On top of these trends, today’s parents are more fearful than previous generations about the dangers of unsupervised play. One study by Britain’s Policy Study Institute showed that kids are not allowed to roam as far from home as they once did, with only one-ninth the space available to them compared to the average kid in 1970. Parents report that “stranger danger” makes them nervous about letting their kids wander free, in spite of the fact that crimes against children are at an all-time low. Walter warns that, because of this protectiveness, kids are “losing capacity to think or learn about the world directly.”

Children are certainly not the only ones who suffer from NDD — adults clearly need their green time too. Louv notes, “Nature deficit disorder also affects adults, whole communities and the future of humankind’s relationship to nature.” Although most studies have focused on children, several have shown that adults gain similar benefits from time spent outdoors, especially in stress reduction and depression relief. Notably, even small representations of nature in work environments, such as potted plants and nature photography, reduce stress, and increase productivity.

Geologist Barbara Frank is one among many who are offering solutions to the problem of NDD. In her book “Grandparenting With the Wisdom of Nature,” she proposes that baby boomers can use nature to bond with and nurture their grandkids. When boomers were kids, they had a greater opportunity to explore nature than today’s parents did, so they are the ideal candidates to ignite appreciation for the outdoors in the next generation. Grandparents can use simple and natural concepts to educate kids, but the important thing, she says, is just getting out there. In an interview, she suggests, “Let the kids take the lead. Rather than thinking that you have to be the one teaching — and perhaps being scared that you don’t know what to teach them — take them to places and see what they see.” Kids often know a lot about nature from school lessons and nature videos, but they are sorely lacking in direct experiences of it.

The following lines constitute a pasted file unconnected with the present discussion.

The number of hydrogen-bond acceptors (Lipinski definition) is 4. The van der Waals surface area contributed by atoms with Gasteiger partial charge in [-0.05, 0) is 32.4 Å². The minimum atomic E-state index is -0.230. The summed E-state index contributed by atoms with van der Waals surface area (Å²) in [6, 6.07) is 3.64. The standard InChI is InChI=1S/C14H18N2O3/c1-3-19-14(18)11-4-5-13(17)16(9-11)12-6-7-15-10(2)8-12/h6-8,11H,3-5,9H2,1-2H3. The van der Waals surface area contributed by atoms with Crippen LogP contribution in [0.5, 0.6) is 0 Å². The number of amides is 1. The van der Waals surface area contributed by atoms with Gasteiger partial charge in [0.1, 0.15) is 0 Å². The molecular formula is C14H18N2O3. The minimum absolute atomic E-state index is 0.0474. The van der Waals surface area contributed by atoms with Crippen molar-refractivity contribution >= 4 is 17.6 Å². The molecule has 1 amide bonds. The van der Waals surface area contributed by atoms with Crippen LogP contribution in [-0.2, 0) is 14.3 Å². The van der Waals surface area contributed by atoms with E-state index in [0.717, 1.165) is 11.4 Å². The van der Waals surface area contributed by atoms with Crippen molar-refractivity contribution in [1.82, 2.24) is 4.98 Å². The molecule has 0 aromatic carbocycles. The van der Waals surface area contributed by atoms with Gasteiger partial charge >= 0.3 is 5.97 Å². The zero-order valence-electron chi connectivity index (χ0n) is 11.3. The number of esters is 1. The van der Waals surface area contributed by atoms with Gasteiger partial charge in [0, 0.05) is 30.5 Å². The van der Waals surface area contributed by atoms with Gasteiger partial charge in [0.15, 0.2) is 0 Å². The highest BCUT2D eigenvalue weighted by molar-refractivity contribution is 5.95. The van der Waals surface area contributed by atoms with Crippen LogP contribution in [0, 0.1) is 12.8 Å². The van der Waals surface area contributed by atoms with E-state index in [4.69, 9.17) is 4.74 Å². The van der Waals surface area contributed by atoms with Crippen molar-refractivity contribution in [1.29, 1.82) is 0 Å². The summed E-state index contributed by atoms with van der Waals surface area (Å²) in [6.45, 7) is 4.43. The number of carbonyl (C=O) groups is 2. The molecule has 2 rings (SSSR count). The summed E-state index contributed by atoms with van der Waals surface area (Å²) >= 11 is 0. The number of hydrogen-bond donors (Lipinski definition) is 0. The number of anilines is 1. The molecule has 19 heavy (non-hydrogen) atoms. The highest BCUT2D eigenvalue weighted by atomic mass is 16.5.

Of course, parents too are an important part of the solution. A study published in the Journal of Park and Recreation Administration shows that the time a child spends in nature is directly related to how much time his or her parent does. Since 1987, visits to national parks and forests have declined by 25 percent, and kids often stay plugged in to iPods, cellphones, and tablet computers when they do visit. By making these places, once again, destinations of choice, and by encouraging direct interaction with nature once the family has arrived, parents can nurture the minds and bodies of their children — and their own — in simple and enjoyable ways.


Famed biologist Edward O. Wilson wrote that biophilia, “the urge to affiliate with other forms of life,” is a natural and universal trait of the human species. However, this seems to be an urge that must be nurtured and developed to continue. Once a genuine connection with nature is established, people are far more likely to display concern for the environment, as well as concern for fellow human beings, since time outdoors has been shown to develop empathy and compassion. When in nature, it is as though we somehow step beyond the petty concerns of our lives to experience, at least for a moment, a more expanded sense of being.

(Editor’s note: This article from a past issue of Brain World magazineIf you enjoy this article, consider a print or digital subscription!)

Advertisements


Be the first to comment

Leave a Reply

Your email address will not be published.


*